Dreaded driving licence penalty points are the scourge of motorists everywhere. With the increase in speed cameras and advancements in vehicle recognition technology, it seems as though drivers are scrutinised like never before.
And – as a recent court case proves – points are not only accrued behind the wheel.
The case concerns a motorist who was punished for failing to respond to a request from the police for information after his car triggered a red-light traffic camera.
The force had written to the driver, giving notice of their intention to prosecute and requesting he identify who was driving at the time of the alleged offence.
He duly completed the response but instead of posting the document himself, he left it in a post tray at the university where he worked – where it subsequently went astray.
The driver was convicted by magistrates for failing to give the required information as per the Road Traffic Act. Earlier this week, his appeal against his conviction was rejected, despite the court accepting he had completed and signed the form indicating that the driver at the relevant time was a third party.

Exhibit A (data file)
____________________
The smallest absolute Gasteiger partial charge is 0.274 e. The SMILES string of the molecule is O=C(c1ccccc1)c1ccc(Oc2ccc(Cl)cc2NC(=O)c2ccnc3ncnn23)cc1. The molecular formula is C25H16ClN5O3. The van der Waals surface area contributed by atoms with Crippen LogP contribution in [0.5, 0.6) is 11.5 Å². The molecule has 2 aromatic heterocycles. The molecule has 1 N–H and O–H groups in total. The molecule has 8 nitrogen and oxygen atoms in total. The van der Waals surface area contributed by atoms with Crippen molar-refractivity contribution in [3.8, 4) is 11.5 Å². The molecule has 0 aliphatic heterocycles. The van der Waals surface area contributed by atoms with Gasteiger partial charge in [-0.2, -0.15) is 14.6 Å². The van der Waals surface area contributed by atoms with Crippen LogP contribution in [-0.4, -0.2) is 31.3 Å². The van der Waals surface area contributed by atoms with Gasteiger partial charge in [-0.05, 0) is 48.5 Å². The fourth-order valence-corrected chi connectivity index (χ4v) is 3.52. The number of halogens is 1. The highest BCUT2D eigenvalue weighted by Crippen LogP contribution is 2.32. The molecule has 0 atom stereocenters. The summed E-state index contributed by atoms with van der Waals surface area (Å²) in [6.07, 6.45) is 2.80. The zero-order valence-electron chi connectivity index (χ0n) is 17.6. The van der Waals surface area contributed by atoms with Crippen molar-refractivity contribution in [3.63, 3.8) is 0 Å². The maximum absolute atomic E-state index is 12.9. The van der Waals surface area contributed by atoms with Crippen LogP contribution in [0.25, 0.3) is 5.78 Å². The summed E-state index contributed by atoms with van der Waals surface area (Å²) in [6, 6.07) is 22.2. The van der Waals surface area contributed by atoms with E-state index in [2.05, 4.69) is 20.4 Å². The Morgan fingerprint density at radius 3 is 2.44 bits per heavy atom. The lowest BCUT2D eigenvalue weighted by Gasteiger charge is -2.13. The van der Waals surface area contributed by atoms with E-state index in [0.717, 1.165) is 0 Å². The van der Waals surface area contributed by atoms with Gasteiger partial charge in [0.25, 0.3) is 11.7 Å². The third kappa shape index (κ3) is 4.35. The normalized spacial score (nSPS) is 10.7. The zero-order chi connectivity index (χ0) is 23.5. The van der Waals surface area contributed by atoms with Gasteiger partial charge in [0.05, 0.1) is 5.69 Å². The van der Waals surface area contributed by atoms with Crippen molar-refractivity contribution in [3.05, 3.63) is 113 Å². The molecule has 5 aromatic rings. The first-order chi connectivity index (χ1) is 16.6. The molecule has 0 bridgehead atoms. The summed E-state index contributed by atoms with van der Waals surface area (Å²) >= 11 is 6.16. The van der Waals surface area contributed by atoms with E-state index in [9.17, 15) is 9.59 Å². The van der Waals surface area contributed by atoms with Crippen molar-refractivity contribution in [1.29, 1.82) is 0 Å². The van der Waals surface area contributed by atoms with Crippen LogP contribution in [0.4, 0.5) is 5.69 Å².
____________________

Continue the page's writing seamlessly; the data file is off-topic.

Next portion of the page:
The Deputy District Judge ruled that the claimant, in leaving the notice in a post tray at his place of work, had not discharged his obligation under the law to respond to police.
The court found that section 172(2) of the act had to be interpreted in a way that provided a ‘practical, fair and enforceable system’ for identifying the drivers of vehicles.
Had the driver actually put the letter in the post himself, he would have ‘given the required information’.
How can Gotelee help?
Even with the best of intentions, we can all fall foul of driving laws, particularly given our reliance on car travel – and this case is an unusual but stark example of how easy it is to do just that.
If you find yourself under investigation, Gotelee is here to help. We won’t judge – instead, we’ll assess your situation and advise you on the best way forward.
We have a wealth of experience in representing those who are under investigation and our team of expert lawyers can explain the options open to you in a clear and understandable way.
If you would like to know where you stand on any issue of criminal law, contact Hugh Rowland on 01473 298140 or at firstname.lastname@example.org, or Howard Catherall on 01473 298167 or at email@example.com